· · · · · ·

I've wanted to read this since the minute Kellee Moye recommended it, because I have OCD myself, and I've seen it represented in very few stories, most of which aren't graphic novels. (An exception is Just Roll with It, a phenomenal graphic novel I will reference later!) Now that the book is finally here, I'm excited to share my thoughts!

Even though my symptoms are not the same as Pan Cooke's, I can say without a doubt that this is a representation of OCD that is both extremely faithful and impressively accessible. It has the key details that most if not all people with OCD will relate to, and Cooke makes strong use of metaphors to bring the reader into an experience that is really, really difficult to explain. The overarching metaphor of trying to solve a puzzle where the pieces don't fit resonates so much with me—that feeling of trying and trying, and pushing and pushing, and it won't work but you keep going, because it has to work, and you can't stop. Gosh, I know that feeling.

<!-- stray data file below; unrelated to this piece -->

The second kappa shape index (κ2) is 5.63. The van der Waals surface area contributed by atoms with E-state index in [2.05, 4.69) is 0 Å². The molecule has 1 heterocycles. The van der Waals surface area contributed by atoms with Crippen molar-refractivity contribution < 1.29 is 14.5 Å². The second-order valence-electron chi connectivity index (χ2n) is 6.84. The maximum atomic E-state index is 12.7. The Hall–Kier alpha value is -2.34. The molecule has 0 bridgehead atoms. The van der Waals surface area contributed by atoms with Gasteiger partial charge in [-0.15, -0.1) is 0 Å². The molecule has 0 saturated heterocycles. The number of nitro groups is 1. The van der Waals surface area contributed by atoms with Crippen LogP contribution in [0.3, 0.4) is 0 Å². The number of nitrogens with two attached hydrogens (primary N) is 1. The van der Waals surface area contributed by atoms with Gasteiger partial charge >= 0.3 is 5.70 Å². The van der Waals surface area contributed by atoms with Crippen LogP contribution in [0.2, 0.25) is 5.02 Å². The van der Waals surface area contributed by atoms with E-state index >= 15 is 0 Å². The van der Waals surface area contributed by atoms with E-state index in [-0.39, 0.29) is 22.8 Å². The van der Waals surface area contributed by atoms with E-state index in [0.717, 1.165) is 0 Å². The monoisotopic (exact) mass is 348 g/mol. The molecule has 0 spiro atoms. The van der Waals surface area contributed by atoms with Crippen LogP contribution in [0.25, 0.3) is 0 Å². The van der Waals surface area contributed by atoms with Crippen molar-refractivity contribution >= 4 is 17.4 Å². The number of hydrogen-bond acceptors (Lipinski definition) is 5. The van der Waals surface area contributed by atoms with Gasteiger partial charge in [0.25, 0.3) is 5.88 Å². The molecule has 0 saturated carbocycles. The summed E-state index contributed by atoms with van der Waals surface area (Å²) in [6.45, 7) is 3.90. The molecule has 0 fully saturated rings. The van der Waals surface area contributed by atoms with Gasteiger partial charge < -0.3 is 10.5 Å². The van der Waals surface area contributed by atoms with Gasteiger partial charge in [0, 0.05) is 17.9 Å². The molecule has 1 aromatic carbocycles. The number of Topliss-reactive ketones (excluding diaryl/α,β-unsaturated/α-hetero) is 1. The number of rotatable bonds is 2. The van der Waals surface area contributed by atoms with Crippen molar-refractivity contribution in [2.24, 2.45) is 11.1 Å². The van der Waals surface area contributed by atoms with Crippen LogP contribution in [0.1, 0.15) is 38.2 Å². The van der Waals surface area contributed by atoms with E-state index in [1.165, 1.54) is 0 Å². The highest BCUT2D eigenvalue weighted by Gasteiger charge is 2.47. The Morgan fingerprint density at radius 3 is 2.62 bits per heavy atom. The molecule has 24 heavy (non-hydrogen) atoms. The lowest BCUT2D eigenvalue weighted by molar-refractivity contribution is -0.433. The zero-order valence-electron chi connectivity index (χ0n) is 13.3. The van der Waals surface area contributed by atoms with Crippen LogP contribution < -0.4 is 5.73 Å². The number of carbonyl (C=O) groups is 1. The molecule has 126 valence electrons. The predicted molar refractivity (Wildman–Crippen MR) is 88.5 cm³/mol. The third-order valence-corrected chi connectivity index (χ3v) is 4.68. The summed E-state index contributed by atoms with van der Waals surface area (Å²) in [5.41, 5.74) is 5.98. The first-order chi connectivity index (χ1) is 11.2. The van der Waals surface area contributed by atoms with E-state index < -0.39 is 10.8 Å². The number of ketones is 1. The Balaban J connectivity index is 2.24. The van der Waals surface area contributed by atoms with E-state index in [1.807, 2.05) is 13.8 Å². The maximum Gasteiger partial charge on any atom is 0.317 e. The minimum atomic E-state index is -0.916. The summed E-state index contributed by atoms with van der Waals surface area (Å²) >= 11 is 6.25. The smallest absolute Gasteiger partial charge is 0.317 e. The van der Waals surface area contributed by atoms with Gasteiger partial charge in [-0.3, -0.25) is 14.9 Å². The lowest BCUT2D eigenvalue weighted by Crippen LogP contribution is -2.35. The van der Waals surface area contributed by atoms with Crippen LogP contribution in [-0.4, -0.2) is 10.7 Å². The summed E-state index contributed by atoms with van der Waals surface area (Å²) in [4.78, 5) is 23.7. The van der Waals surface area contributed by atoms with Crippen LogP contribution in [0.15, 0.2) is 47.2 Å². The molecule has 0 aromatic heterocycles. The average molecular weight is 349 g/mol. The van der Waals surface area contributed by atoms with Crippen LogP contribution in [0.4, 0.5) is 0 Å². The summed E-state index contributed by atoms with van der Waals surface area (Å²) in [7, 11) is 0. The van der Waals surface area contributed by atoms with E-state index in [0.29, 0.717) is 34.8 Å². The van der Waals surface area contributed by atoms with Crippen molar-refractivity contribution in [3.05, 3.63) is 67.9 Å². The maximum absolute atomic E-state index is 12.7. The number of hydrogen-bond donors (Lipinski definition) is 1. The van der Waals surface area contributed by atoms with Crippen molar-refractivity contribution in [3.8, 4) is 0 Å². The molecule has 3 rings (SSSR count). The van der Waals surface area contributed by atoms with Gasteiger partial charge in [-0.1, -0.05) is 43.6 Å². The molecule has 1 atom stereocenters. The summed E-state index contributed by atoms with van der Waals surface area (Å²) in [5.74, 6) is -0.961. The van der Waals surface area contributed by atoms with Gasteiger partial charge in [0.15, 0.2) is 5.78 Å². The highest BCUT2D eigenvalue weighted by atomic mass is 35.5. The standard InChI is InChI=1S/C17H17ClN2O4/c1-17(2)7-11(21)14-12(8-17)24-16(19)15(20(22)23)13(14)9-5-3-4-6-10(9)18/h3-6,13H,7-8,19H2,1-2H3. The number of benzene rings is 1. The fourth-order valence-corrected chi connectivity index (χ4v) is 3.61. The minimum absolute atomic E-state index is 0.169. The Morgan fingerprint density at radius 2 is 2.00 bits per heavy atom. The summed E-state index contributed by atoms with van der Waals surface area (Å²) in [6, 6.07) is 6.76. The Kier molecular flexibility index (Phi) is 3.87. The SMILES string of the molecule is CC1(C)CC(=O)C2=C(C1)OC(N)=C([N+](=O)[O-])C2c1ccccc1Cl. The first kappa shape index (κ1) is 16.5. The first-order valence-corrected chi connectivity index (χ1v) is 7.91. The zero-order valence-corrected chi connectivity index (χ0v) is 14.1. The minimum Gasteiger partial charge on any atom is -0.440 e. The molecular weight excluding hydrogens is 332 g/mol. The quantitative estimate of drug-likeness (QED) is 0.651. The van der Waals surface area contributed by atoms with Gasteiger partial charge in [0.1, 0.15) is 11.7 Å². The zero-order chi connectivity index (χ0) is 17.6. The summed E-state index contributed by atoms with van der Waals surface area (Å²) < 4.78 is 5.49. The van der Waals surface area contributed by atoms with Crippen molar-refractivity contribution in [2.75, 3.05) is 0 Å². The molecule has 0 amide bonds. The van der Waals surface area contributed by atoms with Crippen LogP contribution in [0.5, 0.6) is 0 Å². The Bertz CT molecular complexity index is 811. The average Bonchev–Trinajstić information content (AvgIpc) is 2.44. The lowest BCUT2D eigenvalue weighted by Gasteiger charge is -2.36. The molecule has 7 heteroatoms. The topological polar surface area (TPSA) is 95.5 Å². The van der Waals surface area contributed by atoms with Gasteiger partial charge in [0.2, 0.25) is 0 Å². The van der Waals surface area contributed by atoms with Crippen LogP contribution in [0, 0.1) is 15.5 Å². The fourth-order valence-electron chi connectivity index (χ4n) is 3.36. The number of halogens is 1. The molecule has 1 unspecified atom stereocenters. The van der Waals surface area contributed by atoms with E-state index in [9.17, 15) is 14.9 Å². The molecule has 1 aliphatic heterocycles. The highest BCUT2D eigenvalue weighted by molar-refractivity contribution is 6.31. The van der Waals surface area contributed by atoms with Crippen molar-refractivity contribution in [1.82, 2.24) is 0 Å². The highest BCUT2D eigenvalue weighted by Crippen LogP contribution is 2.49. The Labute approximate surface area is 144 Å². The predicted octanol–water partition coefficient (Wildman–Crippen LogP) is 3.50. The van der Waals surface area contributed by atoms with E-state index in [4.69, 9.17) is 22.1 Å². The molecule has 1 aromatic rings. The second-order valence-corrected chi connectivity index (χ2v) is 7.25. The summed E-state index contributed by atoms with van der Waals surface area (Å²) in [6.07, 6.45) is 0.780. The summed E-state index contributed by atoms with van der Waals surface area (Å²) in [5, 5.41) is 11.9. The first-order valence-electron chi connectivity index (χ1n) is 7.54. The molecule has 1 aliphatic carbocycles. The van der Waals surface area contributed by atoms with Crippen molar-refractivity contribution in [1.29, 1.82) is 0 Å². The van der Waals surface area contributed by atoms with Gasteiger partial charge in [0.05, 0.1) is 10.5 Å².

One of the tricky things about OCD is that, because the obsessions are so incredibly irrational, I suspect it's very hard for people who don't have OCD to imagine what it's like. And it's weird, because I rationally know the electronics in my house won't overheat and catch fire just because they're touching each other. I knew that when I was young! But I still used to go around and make sure nothing was touching, just in case. Better safe than sorry. (Those phrases are like the definition of OCD, in my opinion.) I appreciate Cooke chronicling his often-elaborate and dramatic fears of what would happen if he didn't act on his compulsions—like my often-elaborate and dramatic fears of the whole house burning down if I didn't take this one moment to go check all the electronics.